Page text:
Carcinoid syndrome see also Section

1, Carcinoid syndrome)

Less than 25% of patients with carcinoid tumours have carcinoid syndrome.The majority with the syndrome have liver metastases. Exceptions are the tumours whose venous drainage bypasses the liver. Flushing and hypertension have occurred rarely during anaesthesia in the absence of metastases (Jones & Knight 1982), and these were attributed to release of hormones resulting from manipulation of the tumour itself. Preoperative features include flushing, diarrhoea, wheezing and valvular lesions of the heart.The patient may present unexpectedly, during anaesthesia or ar investigative procedures, with cardiovascular or §■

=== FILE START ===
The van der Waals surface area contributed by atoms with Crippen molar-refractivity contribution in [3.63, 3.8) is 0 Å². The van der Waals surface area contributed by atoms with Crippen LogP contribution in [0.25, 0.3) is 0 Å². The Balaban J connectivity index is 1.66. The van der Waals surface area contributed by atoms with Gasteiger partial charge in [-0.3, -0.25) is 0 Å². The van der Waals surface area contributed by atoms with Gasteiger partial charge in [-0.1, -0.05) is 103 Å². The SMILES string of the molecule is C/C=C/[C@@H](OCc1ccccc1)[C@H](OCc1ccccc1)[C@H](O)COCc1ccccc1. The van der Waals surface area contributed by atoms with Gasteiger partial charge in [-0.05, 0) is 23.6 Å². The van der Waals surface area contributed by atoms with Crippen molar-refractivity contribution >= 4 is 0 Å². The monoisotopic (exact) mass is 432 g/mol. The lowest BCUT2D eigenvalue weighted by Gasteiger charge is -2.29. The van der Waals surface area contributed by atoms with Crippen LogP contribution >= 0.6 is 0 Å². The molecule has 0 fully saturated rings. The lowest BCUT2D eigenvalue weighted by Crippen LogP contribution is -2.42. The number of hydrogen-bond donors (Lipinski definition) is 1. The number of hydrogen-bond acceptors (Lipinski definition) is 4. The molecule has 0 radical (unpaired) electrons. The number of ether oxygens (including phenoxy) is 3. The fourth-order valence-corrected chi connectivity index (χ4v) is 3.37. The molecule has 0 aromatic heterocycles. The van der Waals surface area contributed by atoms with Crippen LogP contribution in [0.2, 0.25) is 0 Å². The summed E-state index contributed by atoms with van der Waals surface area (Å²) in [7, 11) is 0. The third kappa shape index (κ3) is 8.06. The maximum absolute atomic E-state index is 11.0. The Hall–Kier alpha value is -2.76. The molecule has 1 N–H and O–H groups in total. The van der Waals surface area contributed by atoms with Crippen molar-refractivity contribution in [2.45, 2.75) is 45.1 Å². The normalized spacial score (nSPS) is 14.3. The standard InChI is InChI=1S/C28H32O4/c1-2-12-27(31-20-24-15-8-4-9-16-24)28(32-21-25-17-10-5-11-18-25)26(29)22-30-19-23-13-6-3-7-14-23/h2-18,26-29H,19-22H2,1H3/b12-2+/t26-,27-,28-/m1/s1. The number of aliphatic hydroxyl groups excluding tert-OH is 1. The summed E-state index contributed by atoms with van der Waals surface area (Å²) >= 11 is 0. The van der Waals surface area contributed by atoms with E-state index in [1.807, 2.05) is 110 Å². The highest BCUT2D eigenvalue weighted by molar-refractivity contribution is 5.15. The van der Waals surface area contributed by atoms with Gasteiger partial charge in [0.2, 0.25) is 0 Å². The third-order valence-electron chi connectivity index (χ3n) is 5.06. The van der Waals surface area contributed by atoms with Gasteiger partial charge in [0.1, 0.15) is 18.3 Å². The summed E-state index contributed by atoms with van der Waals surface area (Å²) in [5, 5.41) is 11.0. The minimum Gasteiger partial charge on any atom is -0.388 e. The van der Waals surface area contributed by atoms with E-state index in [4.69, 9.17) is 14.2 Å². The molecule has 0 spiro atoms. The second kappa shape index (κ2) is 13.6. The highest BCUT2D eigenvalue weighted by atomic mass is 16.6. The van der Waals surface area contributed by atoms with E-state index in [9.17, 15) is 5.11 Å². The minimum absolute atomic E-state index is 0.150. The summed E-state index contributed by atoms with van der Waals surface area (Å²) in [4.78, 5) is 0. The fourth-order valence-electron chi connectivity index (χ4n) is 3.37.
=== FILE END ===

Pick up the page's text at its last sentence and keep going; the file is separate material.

respiratory complications from secretion of £

vasoactive chemical mediators such as serotonin, n bradykinins, tachykinins, prostaglandins, or |

histamine. Octreotide, a somatostatin analogue, e is now the most important antagonist for prophylaxis, or the treatment of complications of carcinoid syndrome. A new longer-acting somatostatin analogue, lanreotide, has recently been introduced (Ruszniewski et al 1996).

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